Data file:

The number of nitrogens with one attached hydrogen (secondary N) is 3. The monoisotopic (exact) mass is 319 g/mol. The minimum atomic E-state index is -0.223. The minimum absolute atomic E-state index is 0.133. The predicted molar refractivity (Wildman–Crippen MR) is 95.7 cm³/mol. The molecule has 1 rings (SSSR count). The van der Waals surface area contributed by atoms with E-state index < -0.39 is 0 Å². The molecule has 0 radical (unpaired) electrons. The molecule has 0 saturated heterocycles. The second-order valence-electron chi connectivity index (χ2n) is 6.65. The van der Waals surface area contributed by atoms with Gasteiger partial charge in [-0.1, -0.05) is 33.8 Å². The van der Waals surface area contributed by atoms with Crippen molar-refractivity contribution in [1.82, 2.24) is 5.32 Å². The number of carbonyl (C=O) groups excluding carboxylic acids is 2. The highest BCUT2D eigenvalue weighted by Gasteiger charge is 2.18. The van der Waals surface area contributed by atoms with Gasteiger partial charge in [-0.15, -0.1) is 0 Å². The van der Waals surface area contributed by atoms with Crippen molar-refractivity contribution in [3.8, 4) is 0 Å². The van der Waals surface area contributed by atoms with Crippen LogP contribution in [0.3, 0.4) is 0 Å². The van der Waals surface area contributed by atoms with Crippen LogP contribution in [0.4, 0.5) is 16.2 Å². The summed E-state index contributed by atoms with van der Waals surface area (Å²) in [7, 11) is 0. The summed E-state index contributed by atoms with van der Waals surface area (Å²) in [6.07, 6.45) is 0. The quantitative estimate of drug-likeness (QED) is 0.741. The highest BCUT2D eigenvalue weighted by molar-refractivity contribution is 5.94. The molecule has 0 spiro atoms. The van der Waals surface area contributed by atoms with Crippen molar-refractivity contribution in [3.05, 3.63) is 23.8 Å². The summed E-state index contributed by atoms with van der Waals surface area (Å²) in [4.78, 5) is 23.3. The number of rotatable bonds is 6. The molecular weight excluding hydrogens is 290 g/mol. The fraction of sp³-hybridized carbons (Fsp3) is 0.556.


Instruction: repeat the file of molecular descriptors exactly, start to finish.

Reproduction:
The number of nitrogens with one attached hydrogen (secondary N) is 3. The monoisotopic (exact) mass is 319 g/mol. The minimum atomic E-state index is -0.223. The minimum absolute atomic E-state index is 0.133. The predicted molar refractivity (Wildman–Crippen MR) is 95.7 cm³/mol. The molecule has 1 rings (SSSR count). The van der Waals surface area contributed by atoms with E-state index < -0.39 is 0 Å². The molecule has 0 radical (unpaired) electrons. The molecule has 0 saturated heterocycles. The second-order valence-electron chi connectivity index (χ2n) is 6.65. The van der Waals surface area contributed by atoms with Gasteiger partial charge in [-0.1, -0.05) is 33.8 Å². The van der Waals surface area contributed by atoms with Crippen molar-refractivity contribution in [1.82, 2.24) is 5.32 Å². The number of carbonyl (C=O) groups excluding carboxylic acids is 2. The highest BCUT2D eigenvalue weighted by Gasteiger charge is 2.18. The van der Waals surface area contributed by atoms with Gasteiger partial charge in [-0.15, -0.1) is 0 Å². The van der Waals surface area contributed by atoms with Crippen molar-refractivity contribution in [3.8, 4) is 0 Å². The van der Waals surface area contributed by atoms with Crippen LogP contribution in [0.3, 0.4) is 0 Å². The van der Waals surface area contributed by atoms with Crippen LogP contribution in [0.4, 0.5) is 16.2 Å². The summed E-state index contributed by atoms with van der Waals surface area (Å²) in [7, 11) is 0. The summed E-state index contributed by atoms with van der Waals surface area (Å²) in [6.07, 6.45) is 0. The quantitative estimate of drug-likeness (QED) is 0.741. The highest BCUT2D eigenvalue weighted by molar-refractivity contribution is 5.94. The molecule has 0 spiro atoms. The van der Waals surface area contributed by atoms with Crippen molar-refractivity contribution in [3.05, 3.63) is 23.8 Å². The summed E-state index contributed by atoms with van der Waals surface area (Å²) in [4.78, 5) is 23.3. The number of rotatable bonds is 6. The molecular weight excluding hydrogens is 290 g/mol. The fraction of sp³-hybridized carbons (Fsp3) is 0.556.